This afternoon (July 19) B.C. health minister Adrian Dix convened a small celebration in a rooftop garden at St. Paul’s Hospital. The group gathered commemorate the province’s 5,000th person alive today who was saved by an organ transplant.
"The success of organ transplant is a transformative feat of expertise, coordination, and caring through the province," he said.
The Provincial Health Services Authority’s Dr. Maureen O'Donnell joined Dix there and praised those who made it possible.
"Donors are our heroes and this incredible milestone is truly their legacy of the incredible gift of life,” she said.
There’s one group of British Columbians that’s contributed an especially significant number of those heroes: victims of Canada’s overdose crisis.
In 2018, people who died of a drug overdose accounted for 32 percent, or roughly one-third, of all organ donors in British Columbia.
The year before, that number was even higher, at 35 percent, according to statistics supplied by Transplant B.C.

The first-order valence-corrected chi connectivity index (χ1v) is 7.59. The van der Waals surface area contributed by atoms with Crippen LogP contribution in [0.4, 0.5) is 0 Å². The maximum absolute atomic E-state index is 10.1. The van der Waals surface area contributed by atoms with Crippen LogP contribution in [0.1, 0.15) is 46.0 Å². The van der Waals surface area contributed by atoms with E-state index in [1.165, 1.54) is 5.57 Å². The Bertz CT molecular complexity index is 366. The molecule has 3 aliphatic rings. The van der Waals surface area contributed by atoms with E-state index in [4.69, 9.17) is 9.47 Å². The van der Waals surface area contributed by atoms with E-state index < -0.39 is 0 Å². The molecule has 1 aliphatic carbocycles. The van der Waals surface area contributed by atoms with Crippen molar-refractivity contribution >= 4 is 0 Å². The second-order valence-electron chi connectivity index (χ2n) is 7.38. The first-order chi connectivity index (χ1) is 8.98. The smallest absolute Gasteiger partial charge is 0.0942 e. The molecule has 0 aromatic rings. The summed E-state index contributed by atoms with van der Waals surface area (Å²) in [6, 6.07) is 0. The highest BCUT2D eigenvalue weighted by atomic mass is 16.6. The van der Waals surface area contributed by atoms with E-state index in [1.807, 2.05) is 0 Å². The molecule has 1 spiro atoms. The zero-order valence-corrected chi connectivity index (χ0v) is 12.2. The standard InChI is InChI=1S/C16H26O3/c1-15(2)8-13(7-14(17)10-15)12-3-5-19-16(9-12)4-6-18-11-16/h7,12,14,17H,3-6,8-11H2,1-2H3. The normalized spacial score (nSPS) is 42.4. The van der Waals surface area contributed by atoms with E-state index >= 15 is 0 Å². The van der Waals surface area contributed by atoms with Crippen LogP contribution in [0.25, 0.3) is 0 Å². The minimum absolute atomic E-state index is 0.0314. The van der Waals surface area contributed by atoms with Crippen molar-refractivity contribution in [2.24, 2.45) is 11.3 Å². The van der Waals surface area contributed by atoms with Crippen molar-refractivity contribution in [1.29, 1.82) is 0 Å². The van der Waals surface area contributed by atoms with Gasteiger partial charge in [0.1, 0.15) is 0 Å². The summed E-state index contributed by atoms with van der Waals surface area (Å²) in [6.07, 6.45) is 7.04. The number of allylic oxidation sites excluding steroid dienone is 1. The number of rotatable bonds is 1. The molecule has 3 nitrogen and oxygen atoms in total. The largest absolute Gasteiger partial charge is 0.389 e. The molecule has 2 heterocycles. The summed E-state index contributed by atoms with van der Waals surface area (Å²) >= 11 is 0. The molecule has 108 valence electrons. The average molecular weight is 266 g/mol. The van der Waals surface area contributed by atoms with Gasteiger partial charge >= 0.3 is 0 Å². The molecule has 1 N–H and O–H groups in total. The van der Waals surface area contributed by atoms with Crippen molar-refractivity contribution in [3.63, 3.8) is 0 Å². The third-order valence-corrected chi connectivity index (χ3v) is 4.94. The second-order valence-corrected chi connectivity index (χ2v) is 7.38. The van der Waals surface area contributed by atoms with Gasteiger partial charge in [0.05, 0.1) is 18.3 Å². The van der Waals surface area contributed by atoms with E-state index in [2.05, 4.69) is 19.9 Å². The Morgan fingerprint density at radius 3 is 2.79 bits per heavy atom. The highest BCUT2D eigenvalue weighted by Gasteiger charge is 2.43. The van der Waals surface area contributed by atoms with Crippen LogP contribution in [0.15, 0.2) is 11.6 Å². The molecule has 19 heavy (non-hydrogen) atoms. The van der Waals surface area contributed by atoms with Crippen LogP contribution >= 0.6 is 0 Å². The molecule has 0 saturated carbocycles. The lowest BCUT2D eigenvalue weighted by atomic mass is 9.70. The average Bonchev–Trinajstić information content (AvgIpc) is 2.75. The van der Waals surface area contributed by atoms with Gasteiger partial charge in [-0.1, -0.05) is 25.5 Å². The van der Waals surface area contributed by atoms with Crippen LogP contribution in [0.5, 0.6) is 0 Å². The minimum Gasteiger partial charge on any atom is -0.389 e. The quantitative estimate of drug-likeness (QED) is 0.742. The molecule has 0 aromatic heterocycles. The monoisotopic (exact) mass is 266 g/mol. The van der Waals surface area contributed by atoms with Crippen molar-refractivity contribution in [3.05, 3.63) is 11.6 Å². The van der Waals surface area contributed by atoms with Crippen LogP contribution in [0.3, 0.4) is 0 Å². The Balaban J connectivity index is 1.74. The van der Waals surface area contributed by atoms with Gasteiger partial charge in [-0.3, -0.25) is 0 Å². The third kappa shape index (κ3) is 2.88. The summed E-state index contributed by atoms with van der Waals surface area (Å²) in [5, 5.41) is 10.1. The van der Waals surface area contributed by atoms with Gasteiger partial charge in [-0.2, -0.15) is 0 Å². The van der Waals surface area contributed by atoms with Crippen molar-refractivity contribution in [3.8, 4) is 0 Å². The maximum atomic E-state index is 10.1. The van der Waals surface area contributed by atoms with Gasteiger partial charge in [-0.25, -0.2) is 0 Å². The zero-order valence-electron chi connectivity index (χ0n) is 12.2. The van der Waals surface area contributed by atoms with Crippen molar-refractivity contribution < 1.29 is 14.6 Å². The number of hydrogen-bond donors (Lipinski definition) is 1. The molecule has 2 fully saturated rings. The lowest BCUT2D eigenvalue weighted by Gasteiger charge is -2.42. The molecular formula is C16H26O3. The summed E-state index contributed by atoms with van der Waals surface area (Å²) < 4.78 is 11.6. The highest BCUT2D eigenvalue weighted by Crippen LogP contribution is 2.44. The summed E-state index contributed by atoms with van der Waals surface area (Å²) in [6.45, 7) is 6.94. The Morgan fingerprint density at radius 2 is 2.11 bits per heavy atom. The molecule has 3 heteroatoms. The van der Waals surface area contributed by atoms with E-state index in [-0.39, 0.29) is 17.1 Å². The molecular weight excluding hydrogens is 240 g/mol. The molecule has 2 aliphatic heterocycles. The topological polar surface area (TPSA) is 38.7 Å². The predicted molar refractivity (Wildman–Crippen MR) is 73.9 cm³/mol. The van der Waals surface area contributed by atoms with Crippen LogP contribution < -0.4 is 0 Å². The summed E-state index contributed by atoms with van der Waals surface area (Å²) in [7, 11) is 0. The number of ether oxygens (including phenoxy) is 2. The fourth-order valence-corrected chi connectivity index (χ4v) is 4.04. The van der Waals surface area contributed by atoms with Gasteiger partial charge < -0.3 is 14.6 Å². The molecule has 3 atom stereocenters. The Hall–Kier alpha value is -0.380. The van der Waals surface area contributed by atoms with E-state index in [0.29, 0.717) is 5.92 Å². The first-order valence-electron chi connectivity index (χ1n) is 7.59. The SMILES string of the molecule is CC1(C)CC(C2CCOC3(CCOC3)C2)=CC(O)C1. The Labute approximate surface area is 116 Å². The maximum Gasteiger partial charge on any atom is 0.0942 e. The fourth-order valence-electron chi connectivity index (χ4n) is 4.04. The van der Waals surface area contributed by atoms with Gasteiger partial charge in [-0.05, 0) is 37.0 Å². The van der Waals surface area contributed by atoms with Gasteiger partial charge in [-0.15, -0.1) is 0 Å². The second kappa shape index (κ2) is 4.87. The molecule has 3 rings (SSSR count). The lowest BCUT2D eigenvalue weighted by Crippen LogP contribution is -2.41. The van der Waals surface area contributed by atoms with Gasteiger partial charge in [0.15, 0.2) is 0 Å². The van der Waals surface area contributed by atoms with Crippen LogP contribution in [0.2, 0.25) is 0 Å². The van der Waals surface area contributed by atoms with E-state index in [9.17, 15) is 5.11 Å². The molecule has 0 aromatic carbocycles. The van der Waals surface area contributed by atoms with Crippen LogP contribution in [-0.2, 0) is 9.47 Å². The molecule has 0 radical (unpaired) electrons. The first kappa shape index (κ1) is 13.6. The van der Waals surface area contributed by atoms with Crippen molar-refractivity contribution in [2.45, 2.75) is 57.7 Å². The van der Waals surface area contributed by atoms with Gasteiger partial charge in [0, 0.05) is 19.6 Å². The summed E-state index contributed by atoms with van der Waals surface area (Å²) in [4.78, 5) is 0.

In 2016, people who died of a drug overdose constituted 22 percent of organ donors in B.C. and, in 2015, they were 13 percent of all organ donors.
“We have always had some donors who have died due to drug overdose and that number has increased over the last few years,” Elaine Yong, a spokesperson for Transplant B.C., told the Straight.
The synthetic-opioid fentanyl was detected in the vast majority of the fatal overdoses that led to an organ transplant.
While a majority of organ transplants in B.C. do not involve a donation by someone who died of an overdose, the number of organ transplants in the province has roughly correlated with B.C.’s increase in overdose deaths.
There were 63 organ donors in B.C. in 2013, then 61 the following year, 95 in 2015, 97 the year after that, and then 121 in 2017.
In 2013, there were 333 fatal overdoses in B.C., then 369 the following year, 530 in 2015, 993 the year after that, and then 1,493 in 2017.
In June 2017, the Canadian Press reported that the United States was similarly seeing organ donations rise alongside the country’s number of overdose deaths.
“Our perception—and it’s not a proven fact—is there, in part, are more organ donors of otherwise young healthy people that are dying from opioid overdoses,” Cleveland’s Dr. Randall Starling said then.